Is it realistic that the Capulets and Montagues will end their long standing feud after Romeo and Juliet's death?

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It is definitely realistic to believe that the long standing feud between the Montagues and Capulets will finally end after the events of Act V, Scene 3. In a very short period of time the families go through several tragedies, including the loss of a wife, a son, a friend, a daughter, a cousin and a potential son-in-law. There are three main reasons why the feud will end.

Above all, sheer grief will hold Lord Montague and Lord Capulet to their truce which is spoken in the final lines of the play. Lord Capulet has lost his daughter who was his only living offspring. Although he speaks to her harshly after she refuses to marry Count Paris, the audience has evidence to believe that he truly loved her. In the opening Act, he tells Paris that he will only consent to the marriage if Juliet falls in love with the Count. In Scene 2 he says,

But woo her, gentle Paris, get her heart;My will to her consent is but a part.And, she agreed, within her scope of choiceLies my consent and fair according voice.
Capulet reinforces the idea that he adores his daughter after she is discovered to be supposedly dead in Act IV, Scene 5. Capulet grieves:
Despised, distressèd, hated, martyred, killed!Uncomfortable time, why cam’st thou nowTo murder, murder our solemnity?O child! O child! My soul and not my child!Dead art thou! Alack, my child is dead,And with my child my joys are burièd.
Lord Montague also experiences tremendous grief as he loses not only his son, but also his wife. He obviously loved his son. He is distraught over Romeo's depression in Act I as he asks Benvolio to discover what is causing Romeo's condition. In the end, his wife dies from despair over Romeo's banishment. In Act V, Scene 3 he says,
Alas, my liege, my wife is dead tonight.Grief of my son’s exile hath stopped her breath.What further woe conspires against mine age?
Another reason the feud will end is that the major personalities that stoked the fire of the conflict are now dead, and those that want peace are still alive. Tybalt consistently challenged the Montagues in the street. In the opening scene he calls Benvolio a coward and threatens him:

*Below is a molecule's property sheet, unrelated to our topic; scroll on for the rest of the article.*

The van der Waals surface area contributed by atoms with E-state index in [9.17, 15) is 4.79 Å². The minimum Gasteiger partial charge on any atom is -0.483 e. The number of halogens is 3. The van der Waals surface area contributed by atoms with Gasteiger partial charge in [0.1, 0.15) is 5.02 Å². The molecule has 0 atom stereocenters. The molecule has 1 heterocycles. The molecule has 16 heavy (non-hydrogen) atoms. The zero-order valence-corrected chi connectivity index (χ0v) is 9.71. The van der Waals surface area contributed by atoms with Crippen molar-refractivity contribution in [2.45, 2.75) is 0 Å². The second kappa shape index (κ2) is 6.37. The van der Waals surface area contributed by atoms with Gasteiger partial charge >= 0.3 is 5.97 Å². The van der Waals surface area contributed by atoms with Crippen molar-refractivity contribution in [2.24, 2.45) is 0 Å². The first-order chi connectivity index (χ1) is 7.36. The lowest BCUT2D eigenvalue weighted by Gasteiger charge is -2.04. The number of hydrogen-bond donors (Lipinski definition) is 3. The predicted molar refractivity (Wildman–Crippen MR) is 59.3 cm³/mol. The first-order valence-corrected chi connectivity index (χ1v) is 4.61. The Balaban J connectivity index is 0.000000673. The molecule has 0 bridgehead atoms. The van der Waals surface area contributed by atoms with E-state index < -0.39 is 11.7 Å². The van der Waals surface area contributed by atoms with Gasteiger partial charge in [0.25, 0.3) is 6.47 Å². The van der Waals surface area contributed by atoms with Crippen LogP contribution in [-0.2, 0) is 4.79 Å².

What, art thou drawn among these heartless hinds?Turn thee, Benvolio; look upon thy death.
Benvolio, the peace maker, remains to help enforce the peace between the families. He attempted to thwart street violence twice in the play. In Act I he asks Tybalt to help him dissuade the servants from brawling:
I do but keep the peace. Put up thy sword,Or manage it to part these men with me.
And later, in Act III, Scene 1, he pleads with Mercutio to get off the streets to avoid violence. He says,
I pray thee, good Mercutio, let’s retire.The day is hot, the Capels are abroad, And if we...

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meet we shall not ’scape a brawl,For now, these hot days, is the mad blood stirring.
The volatile Mercutio also dies, along with his arrogance and quick temper. If he had remained calm in Act III, Scene 1, Romeo and Juliet might still be alive. His haughty nature helped sustain the feud.
The fact that Lord Capulet survives also bodes well for the sustainability of the peace. A few times in the play he expresses his regret over the feud. When he is talking with Paris in Act I, Scene 2, he suggests that if it were up to him and Lord Montague, the feud would be over:
But Montague is bound as well as I,In penalty alike, and ’tis not hard, I think,For men so old as we to keep the peace.
Later, he also speaks well of Romeo when Tybalt discovers the Montague at the party in Act I, Scene 5. He says of Romeo,
Content thee, gentle coz. Let him alone.He bears him like a portly gentleman,And, to say truth, Verona brags of himTo be a virtuous and well-governed youth.
A final reason the peace will succeed is the power of the Prince. He expresses the idea that he has not enforced the law well enough. Moreover, two of his relatives, Mercutio and Count Paris, have lost their lives in the dispute. In Act V, Scene 3 he shames Capulet and Montague and suggests that the tragedy needs to end. He says,
Where be these enemies?—Capulet, Montague,See what a scourge is laid upon your hate,That heaven finds means to kill your joys with love,And I, for winking at your discords too,Have lost a brace of kinsmen. All are punished.
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